Canine and Feline Patients Referred Exclusively for Acupuncture and Herbs: A Two-Year Retrospective Analysis

Publication date: Available online 24 April 2019Source: Journal of Acupuncture and Meridian StudiesAuthor(s): Justin Shmalberg, Huisheng Xie, Mushtaq A. MemonAbstractAcupuncture and the administration of herbal supplements are increasingly used in veterinary practice, but no retrospective studies have examined patient characteristics and treatment interventions in a population of dogs and cats presenting exclusively for such therapies. This two-year retrospective analysis of 161 referrals to an integrative medicine service at an academic teaching hospital found that dogs were more frequently treated than cats (91.9% vs. 8.1%, respectively) and that small animal patients most frequently were presented for musculoskeletal (26.7%), neurologic (16.8%), oncologic (14.9%), and dermatologic (10.6%) conditions. Cats were older than treated dogs (12.7 ± 3.7 vs. 9.5 ± 4.3 years) and more likely to be treated for oncologic complaints (odds ratio = 5.6). Patients received acupuncture (95.4%), herbal supplements (76.4%), acupuncture with percutaneous electrical nerve stimulation (electroacupuncture, 26.1%), and/or cyanocobalamin injections at acupuncture points (aqua-acupuncture, 23.6%). Some differences were detected between treatment groups. This retrospective analysis provides a foundation for designing future prospective studies using acupuncture and herbs in dogs and cats.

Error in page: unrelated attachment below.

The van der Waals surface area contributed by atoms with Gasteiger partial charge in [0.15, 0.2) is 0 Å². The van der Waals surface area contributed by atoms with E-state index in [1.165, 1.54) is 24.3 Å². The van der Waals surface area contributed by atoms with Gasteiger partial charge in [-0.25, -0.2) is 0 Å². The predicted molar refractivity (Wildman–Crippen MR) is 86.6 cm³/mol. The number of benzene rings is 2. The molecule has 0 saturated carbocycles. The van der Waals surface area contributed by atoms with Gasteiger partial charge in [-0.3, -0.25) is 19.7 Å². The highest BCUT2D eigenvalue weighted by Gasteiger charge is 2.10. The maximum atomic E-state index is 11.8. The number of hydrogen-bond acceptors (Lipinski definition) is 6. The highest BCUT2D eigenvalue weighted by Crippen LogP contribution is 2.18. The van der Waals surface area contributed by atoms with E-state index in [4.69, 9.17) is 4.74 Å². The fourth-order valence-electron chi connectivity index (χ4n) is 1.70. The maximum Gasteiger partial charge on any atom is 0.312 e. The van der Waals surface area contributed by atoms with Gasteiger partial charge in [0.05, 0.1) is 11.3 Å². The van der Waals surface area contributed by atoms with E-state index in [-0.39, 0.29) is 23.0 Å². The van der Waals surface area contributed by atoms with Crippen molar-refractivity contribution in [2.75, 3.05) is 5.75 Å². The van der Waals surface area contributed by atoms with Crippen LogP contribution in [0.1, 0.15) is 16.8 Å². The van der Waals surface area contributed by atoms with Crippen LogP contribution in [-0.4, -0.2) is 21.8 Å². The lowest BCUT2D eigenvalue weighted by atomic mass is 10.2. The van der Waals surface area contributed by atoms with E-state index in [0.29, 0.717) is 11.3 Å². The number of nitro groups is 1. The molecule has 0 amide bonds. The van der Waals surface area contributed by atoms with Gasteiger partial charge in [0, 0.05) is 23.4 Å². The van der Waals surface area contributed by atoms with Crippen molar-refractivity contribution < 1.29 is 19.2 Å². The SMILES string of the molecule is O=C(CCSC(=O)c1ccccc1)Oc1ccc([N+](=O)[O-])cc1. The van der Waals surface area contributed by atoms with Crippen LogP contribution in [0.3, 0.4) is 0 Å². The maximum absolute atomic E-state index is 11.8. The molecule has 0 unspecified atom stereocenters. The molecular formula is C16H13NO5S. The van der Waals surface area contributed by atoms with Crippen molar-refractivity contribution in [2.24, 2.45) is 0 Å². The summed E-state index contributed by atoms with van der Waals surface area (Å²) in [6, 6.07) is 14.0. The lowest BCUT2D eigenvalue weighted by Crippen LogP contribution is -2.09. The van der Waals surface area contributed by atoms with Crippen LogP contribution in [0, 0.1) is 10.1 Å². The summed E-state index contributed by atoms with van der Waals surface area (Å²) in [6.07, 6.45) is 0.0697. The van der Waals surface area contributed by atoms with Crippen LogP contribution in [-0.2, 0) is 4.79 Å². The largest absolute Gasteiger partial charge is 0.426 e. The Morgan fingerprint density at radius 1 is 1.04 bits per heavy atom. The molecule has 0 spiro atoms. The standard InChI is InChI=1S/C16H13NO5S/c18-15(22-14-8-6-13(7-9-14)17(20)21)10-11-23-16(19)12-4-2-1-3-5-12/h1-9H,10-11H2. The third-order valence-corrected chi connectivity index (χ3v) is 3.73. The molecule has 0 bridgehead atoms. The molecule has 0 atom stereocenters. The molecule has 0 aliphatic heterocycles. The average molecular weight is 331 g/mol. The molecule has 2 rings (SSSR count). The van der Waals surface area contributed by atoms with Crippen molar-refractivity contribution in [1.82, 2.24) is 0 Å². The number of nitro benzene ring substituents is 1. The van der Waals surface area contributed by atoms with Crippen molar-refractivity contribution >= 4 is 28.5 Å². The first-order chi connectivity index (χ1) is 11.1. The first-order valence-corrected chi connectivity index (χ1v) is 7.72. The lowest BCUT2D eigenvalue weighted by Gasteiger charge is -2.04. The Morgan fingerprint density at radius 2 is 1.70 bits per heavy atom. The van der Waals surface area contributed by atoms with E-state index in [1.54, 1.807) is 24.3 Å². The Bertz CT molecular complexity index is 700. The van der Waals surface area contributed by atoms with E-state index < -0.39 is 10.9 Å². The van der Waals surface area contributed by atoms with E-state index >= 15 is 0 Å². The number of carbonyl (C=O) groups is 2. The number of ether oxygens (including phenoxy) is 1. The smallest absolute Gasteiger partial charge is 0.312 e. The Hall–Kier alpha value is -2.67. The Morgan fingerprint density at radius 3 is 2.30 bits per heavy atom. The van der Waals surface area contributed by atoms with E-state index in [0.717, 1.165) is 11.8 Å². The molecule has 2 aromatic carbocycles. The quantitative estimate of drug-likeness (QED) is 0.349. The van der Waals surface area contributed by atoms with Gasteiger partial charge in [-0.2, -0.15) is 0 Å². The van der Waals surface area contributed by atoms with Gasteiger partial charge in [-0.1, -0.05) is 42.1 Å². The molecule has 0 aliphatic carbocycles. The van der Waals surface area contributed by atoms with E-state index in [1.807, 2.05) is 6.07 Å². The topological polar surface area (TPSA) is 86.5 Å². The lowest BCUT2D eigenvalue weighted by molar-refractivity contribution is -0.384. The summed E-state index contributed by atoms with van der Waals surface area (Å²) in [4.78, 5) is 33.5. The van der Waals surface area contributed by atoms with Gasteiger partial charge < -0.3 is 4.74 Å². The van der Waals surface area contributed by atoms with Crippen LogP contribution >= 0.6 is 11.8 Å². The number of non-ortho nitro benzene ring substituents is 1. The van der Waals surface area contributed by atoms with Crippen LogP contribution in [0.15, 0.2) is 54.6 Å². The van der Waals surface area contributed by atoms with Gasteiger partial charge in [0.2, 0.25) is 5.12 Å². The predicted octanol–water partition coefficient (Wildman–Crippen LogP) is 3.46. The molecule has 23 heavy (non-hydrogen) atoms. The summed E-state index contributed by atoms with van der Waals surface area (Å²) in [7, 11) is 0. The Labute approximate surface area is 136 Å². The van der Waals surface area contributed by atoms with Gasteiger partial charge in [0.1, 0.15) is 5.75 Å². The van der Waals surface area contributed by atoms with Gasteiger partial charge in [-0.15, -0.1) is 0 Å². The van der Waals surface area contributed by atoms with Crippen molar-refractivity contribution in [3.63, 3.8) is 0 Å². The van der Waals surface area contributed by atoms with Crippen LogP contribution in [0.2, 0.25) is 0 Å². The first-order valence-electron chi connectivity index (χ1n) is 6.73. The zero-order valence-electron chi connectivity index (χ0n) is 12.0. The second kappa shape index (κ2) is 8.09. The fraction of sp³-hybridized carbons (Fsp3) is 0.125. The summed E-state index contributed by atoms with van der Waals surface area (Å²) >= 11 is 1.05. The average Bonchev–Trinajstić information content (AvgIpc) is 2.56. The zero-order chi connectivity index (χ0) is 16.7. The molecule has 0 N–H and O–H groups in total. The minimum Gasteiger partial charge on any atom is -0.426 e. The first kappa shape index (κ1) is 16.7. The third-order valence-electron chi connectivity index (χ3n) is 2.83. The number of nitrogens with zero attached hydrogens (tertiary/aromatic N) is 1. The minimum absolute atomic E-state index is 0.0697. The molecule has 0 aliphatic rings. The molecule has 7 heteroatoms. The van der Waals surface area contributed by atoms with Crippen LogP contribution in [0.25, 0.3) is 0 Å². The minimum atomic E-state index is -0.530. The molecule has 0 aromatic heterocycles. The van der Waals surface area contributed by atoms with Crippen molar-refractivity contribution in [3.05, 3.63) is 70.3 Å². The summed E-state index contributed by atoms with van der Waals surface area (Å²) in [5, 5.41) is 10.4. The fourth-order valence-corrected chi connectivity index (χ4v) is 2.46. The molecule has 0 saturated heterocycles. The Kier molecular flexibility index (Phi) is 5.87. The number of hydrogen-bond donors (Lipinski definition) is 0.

Source: Journal of Acupuncture and Meridian Studies - Category: Complementary Medicine Source Type: research

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Source: Journal of Acupuncture and Tuina Science - Category: Complementary Medicine Source Type: research
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Source: Journal of Acupuncture and Tuina Science - Category: Complementary Medicine Source Type: research
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Source: Journal of Acupuncture and Tuina Science - Category: Complementary Medicine Source Type: research
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Source: Journal of Acupuncture and Tuina Science - Category: Complementary Medicine Source Type: research
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Source: Journal of Acupuncture and Tuina Science - Category: Complementary Medicine Source Type: research
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Source: NaturalNews.com - Category: Consumer Health News Source Type: news
Condition:   Chronic Low-back Pain Intervention:   Other: acupuncture Sponsors:   Wenzhou Medical University;   Qingtian People's hospital Not yet recruiting
Source: ClinicalTrials.gov - Category: Research Source Type: clinical trials
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Source: Acupuncture in Medicine : journal of the British Medical Acupuncture Society - Category: Complementary Medicine Authors: Tags: Acupunct Med Source Type: research
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Source: Trials - Category: Research Source Type: clinical trials
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Source: World Journal of Acupuncture Moxibustion - Category: Complementary Medicine Source Type: research
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